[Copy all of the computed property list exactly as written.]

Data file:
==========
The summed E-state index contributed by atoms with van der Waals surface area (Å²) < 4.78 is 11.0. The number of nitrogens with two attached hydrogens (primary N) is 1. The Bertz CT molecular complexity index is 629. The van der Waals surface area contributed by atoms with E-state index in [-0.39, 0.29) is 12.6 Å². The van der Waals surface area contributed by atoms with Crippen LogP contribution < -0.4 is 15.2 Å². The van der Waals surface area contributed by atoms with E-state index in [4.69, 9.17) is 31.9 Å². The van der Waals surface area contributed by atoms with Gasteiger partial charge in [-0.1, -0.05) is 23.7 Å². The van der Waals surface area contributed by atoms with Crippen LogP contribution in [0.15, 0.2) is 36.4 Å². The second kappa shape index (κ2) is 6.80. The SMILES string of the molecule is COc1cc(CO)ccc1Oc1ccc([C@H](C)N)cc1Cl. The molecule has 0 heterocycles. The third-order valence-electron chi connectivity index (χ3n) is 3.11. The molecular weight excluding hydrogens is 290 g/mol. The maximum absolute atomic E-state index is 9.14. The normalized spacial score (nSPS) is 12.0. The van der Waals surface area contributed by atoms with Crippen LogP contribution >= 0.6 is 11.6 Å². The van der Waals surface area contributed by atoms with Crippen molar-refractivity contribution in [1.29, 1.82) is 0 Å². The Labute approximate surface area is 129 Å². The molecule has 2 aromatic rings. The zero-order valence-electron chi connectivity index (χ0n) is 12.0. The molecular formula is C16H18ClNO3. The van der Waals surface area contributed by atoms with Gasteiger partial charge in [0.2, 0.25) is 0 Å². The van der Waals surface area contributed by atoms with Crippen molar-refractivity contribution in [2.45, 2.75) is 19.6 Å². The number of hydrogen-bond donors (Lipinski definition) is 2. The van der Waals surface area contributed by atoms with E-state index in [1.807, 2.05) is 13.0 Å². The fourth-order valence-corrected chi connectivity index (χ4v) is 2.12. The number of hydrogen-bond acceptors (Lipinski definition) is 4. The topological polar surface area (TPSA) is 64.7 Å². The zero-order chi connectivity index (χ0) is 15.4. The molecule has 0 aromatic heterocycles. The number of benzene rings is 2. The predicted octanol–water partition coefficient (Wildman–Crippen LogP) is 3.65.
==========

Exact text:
The summed E-state index contributed by atoms with van der Waals surface area (Å²) < 4.78 is 11.0. The number of nitrogens with two attached hydrogens (primary N) is 1. The Bertz CT molecular complexity index is 629. The van der Waals surface area contributed by atoms with E-state index in [-0.39, 0.29) is 12.6 Å². The van der Waals surface area contributed by atoms with Crippen LogP contribution < -0.4 is 15.2 Å². The van der Waals surface area contributed by atoms with E-state index in [4.69, 9.17) is 31.9 Å². The van der Waals surface area contributed by atoms with Gasteiger partial charge in [-0.1, -0.05) is 23.7 Å². The van der Waals surface area contributed by atoms with Crippen LogP contribution in [0.15, 0.2) is 36.4 Å². The second kappa shape index (κ2) is 6.80. The SMILES string of the molecule is COc1cc(CO)ccc1Oc1ccc([C@H](C)N)cc1Cl. The molecule has 0 heterocycles. The third-order valence-electron chi connectivity index (χ3n) is 3.11. The molecular weight excluding hydrogens is 290 g/mol. The maximum absolute atomic E-state index is 9.14. The normalized spacial score (nSPS) is 12.0. The van der Waals surface area contributed by atoms with Crippen LogP contribution >= 0.6 is 11.6 Å². The van der Waals surface area contributed by atoms with Crippen molar-refractivity contribution in [1.29, 1.82) is 0 Å². The Labute approximate surface area is 129 Å². The molecule has 2 aromatic rings. The zero-order valence-electron chi connectivity index (χ0n) is 12.0. The molecular formula is C16H18ClNO3. The van der Waals surface area contributed by atoms with Gasteiger partial charge in [0.2, 0.25) is 0 Å². The van der Waals surface area contributed by atoms with Crippen molar-refractivity contribution in [2.45, 2.75) is 19.6 Å². The number of hydrogen-bond donors (Lipinski definition) is 2. The van der Waals surface area contributed by atoms with E-state index in [1.807, 2.05) is 13.0 Å². The fourth-order valence-corrected chi connectivity index (χ4v) is 2.12. The number of hydrogen-bond acceptors (Lipinski definition) is 4. The topological polar surface area (TPSA) is 64.7 Å². The zero-order chi connectivity index (χ0) is 15.4. The molecule has 0 aromatic heterocycles. The number of benzene rings is 2. The predicted octanol–water partition coefficient (Wildman–Crippen LogP) is 3.65.